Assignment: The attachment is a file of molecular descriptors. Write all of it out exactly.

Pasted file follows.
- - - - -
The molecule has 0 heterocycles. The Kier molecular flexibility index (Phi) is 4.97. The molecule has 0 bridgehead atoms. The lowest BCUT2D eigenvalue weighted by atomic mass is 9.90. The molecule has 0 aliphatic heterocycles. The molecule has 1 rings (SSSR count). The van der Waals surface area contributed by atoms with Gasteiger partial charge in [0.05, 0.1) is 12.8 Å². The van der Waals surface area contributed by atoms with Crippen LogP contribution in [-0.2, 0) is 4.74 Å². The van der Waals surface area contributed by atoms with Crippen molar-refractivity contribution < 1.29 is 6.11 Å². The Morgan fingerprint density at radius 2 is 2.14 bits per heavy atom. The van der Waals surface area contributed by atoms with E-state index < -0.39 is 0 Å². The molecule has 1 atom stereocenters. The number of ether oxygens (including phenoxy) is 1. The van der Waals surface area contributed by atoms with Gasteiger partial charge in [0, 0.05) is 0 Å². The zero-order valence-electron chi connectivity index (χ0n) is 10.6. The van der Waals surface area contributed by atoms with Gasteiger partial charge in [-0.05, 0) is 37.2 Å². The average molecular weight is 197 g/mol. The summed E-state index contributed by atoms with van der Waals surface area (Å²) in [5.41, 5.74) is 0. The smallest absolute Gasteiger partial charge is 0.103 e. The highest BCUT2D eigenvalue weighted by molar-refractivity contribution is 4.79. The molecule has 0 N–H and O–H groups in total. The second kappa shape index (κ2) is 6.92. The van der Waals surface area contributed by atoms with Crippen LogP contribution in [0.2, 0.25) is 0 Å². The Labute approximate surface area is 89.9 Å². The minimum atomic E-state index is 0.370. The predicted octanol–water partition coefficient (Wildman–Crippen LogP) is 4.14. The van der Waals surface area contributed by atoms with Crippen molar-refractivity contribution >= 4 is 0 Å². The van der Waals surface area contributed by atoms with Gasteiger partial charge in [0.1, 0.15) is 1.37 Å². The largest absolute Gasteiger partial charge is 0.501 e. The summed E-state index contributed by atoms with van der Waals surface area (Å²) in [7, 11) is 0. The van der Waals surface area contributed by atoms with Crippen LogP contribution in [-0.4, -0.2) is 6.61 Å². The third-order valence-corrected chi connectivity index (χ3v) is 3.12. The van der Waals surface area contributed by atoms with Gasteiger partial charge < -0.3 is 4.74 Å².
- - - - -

The molecule has 0 heterocycles. The Kier molecular flexibility index (Phi) is 4.97. The molecule has 0 bridgehead atoms. The lowest BCUT2D eigenvalue weighted by atomic mass is 9.90. The molecule has 0 aliphatic heterocycles. The molecule has 1 rings (SSSR count). The van der Waals surface area contributed by atoms with Gasteiger partial charge in [0.05, 0.1) is 12.8 Å². The van der Waals surface area contributed by atoms with Crippen LogP contribution in [-0.2, 0) is 4.74 Å². The van der Waals surface area contributed by atoms with Crippen molar-refractivity contribution < 1.29 is 6.11 Å². The Morgan fingerprint density at radius 2 is 2.14 bits per heavy atom. The van der Waals surface area contributed by atoms with E-state index < -0.39 is 0 Å². The molecule has 1 atom stereocenters. The number of ether oxygens (including phenoxy) is 1. The van der Waals surface area contributed by atoms with Gasteiger partial charge in [0, 0.05) is 0 Å². The zero-order valence-electron chi connectivity index (χ0n) is 10.6. The van der Waals surface area contributed by atoms with Gasteiger partial charge in [-0.05, 0) is 37.2 Å². The average molecular weight is 197 g/mol. The summed E-state index contributed by atoms with van der Waals surface area (Å²) in [5.41, 5.74) is 0. The smallest absolute Gasteiger partial charge is 0.103 e. The highest BCUT2D eigenvalue weighted by molar-refractivity contribution is 4.79. The molecule has 0 N–H and O–H groups in total. The second kappa shape index (κ2) is 6.92. The van der Waals surface area contributed by atoms with Crippen LogP contribution in [0.2, 0.25) is 0 Å². The Labute approximate surface area is 89.9 Å². The minimum atomic E-state index is 0.370. The predicted octanol–water partition coefficient (Wildman–Crippen LogP) is 4.14. The van der Waals surface area contributed by atoms with Crippen molar-refractivity contribution >= 4 is 0 Å². The van der Waals surface area contributed by atoms with Gasteiger partial charge in [0.1, 0.15) is 1.37 Å². The largest absolute Gasteiger partial charge is 0.501 e. The summed E-state index contributed by atoms with van der Waals surface area (Å²) in [7, 11) is 0. The van der Waals surface area contributed by atoms with Crippen LogP contribution in [-0.4, -0.2) is 6.61 Å². The third-order valence-corrected chi connectivity index (χ3v) is 3.12. The van der Waals surface area contributed by atoms with Gasteiger partial charge < -0.3 is 4.74 Å².